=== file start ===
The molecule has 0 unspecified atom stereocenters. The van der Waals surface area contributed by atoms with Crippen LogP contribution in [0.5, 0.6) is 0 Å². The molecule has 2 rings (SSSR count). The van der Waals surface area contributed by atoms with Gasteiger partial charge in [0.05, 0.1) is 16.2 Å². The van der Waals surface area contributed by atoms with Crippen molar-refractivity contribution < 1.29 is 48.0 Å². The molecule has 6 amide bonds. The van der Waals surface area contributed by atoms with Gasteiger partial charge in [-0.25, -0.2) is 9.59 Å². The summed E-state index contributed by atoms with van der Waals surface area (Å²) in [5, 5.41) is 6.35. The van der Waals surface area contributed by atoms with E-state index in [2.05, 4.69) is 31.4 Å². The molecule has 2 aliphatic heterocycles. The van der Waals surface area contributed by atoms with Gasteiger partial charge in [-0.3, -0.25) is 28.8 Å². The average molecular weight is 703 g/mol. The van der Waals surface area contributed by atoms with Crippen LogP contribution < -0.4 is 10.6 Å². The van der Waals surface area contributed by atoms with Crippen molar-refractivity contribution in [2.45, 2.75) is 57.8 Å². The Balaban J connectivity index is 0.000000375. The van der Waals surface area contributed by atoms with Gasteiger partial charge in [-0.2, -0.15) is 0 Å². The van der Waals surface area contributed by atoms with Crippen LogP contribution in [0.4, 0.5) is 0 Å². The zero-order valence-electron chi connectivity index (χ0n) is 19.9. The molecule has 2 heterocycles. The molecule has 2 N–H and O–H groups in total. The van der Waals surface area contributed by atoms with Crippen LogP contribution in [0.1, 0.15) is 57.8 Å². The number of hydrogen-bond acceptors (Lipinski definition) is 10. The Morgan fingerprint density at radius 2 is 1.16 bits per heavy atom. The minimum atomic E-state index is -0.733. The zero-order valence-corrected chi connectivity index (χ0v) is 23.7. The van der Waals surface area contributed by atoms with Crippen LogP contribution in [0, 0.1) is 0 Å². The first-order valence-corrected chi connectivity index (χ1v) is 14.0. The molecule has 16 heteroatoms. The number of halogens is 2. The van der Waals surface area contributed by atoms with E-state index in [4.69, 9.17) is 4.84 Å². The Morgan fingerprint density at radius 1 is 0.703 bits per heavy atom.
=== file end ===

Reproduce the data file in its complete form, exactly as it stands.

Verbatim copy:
The molecule has 0 unspecified atom stereocenters. The van der Waals surface area contributed by atoms with Crippen LogP contribution in [0.5, 0.6) is 0 Å². The molecule has 2 rings (SSSR count). The van der Waals surface area contributed by atoms with Gasteiger partial charge in [0.05, 0.1) is 16.2 Å². The van der Waals surface area contributed by atoms with Crippen molar-refractivity contribution < 1.29 is 48.0 Å². The molecule has 6 amide bonds. The van der Waals surface area contributed by atoms with Gasteiger partial charge in [-0.25, -0.2) is 9.59 Å². The summed E-state index contributed by atoms with van der Waals surface area (Å²) in [5, 5.41) is 6.35. The van der Waals surface area contributed by atoms with E-state index in [2.05, 4.69) is 31.4 Å². The molecule has 2 aliphatic heterocycles. The van der Waals surface area contributed by atoms with Gasteiger partial charge in [-0.3, -0.25) is 28.8 Å². The average molecular weight is 703 g/mol. The van der Waals surface area contributed by atoms with Crippen LogP contribution < -0.4 is 10.6 Å². The van der Waals surface area contributed by atoms with Crippen molar-refractivity contribution in [2.45, 2.75) is 57.8 Å². The Balaban J connectivity index is 0.000000375. The van der Waals surface area contributed by atoms with Gasteiger partial charge in [-0.2, -0.15) is 0 Å². The van der Waals surface area contributed by atoms with Crippen LogP contribution in [0.4, 0.5) is 0 Å². The zero-order valence-electron chi connectivity index (χ0n) is 19.9. The molecule has 2 heterocycles. The molecule has 2 N–H and O–H groups in total. The van der Waals surface area contributed by atoms with Crippen LogP contribution in [0.1, 0.15) is 57.8 Å². The number of hydrogen-bond acceptors (Lipinski definition) is 10. The Morgan fingerprint density at radius 2 is 1.16 bits per heavy atom. The minimum atomic E-state index is -0.733. The zero-order valence-corrected chi connectivity index (χ0v) is 23.7. The van der Waals surface area contributed by atoms with Crippen LogP contribution in [0, 0.1) is 0 Å². The first-order valence-corrected chi connectivity index (χ1v) is 14.0. The molecule has 16 heteroatoms. The number of halogens is 2. The van der Waals surface area contributed by atoms with E-state index in [4.69, 9.17) is 4.84 Å². The Morgan fingerprint density at radius 1 is 0.703 bits per heavy atom.